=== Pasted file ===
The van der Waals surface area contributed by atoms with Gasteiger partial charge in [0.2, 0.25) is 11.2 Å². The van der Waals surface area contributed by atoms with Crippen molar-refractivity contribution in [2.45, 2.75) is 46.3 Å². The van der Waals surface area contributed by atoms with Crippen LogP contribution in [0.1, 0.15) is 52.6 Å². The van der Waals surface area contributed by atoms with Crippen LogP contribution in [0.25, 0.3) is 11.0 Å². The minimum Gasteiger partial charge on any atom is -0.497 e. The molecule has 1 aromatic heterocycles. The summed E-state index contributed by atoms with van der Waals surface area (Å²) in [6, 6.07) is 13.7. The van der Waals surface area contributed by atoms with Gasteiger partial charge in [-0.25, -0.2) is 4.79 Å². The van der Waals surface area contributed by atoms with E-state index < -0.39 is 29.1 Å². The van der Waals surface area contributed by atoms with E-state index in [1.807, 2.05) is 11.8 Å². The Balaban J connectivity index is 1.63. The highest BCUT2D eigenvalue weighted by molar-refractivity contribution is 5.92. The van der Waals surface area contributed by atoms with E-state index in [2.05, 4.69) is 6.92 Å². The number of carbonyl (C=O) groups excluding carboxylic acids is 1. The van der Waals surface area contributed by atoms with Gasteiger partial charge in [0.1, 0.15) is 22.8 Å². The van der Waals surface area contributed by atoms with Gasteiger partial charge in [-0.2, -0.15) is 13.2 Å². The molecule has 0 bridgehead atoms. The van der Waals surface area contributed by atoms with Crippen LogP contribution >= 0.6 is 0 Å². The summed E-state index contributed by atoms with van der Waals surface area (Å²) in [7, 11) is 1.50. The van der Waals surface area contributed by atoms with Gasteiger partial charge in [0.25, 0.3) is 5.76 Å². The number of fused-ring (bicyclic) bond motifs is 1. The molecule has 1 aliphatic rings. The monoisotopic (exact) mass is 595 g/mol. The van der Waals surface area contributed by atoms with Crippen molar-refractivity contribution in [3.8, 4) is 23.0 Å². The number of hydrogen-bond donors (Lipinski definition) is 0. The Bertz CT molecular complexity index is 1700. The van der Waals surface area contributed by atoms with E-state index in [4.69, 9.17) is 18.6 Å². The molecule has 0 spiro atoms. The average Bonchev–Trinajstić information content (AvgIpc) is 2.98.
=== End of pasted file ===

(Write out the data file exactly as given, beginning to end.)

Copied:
The van der Waals surface area contributed by atoms with Gasteiger partial charge in [0.2, 0.25) is 11.2 Å². The van der Waals surface area contributed by atoms with Crippen molar-refractivity contribution in [2.45, 2.75) is 46.3 Å². The van der Waals surface area contributed by atoms with Crippen LogP contribution in [0.1, 0.15) is 52.6 Å². The van der Waals surface area contributed by atoms with Crippen LogP contribution in [0.25, 0.3) is 11.0 Å². The minimum Gasteiger partial charge on any atom is -0.497 e. The molecule has 1 aromatic heterocycles. The summed E-state index contributed by atoms with van der Waals surface area (Å²) in [6, 6.07) is 13.7. The van der Waals surface area contributed by atoms with Gasteiger partial charge in [-0.25, -0.2) is 4.79 Å². The van der Waals surface area contributed by atoms with E-state index < -0.39 is 29.1 Å². The van der Waals surface area contributed by atoms with E-state index in [1.807, 2.05) is 11.8 Å². The Balaban J connectivity index is 1.63. The highest BCUT2D eigenvalue weighted by molar-refractivity contribution is 5.92. The van der Waals surface area contributed by atoms with E-state index in [2.05, 4.69) is 6.92 Å². The number of carbonyl (C=O) groups excluding carboxylic acids is 1. The van der Waals surface area contributed by atoms with Gasteiger partial charge in [0.1, 0.15) is 22.8 Å². The van der Waals surface area contributed by atoms with Gasteiger partial charge in [-0.2, -0.15) is 13.2 Å². The molecule has 0 bridgehead atoms. The van der Waals surface area contributed by atoms with Crippen LogP contribution >= 0.6 is 0 Å². The summed E-state index contributed by atoms with van der Waals surface area (Å²) in [7, 11) is 1.50. The van der Waals surface area contributed by atoms with Gasteiger partial charge in [0.25, 0.3) is 5.76 Å². The number of fused-ring (bicyclic) bond motifs is 1. The molecule has 1 aliphatic rings. The monoisotopic (exact) mass is 595 g/mol. The van der Waals surface area contributed by atoms with Crippen molar-refractivity contribution in [3.8, 4) is 23.0 Å². The number of hydrogen-bond donors (Lipinski definition) is 0. The Bertz CT molecular complexity index is 1700. The van der Waals surface area contributed by atoms with E-state index in [4.69, 9.17) is 18.6 Å². The molecule has 0 spiro atoms. The average Bonchev–Trinajstić information content (AvgIpc) is 2.98.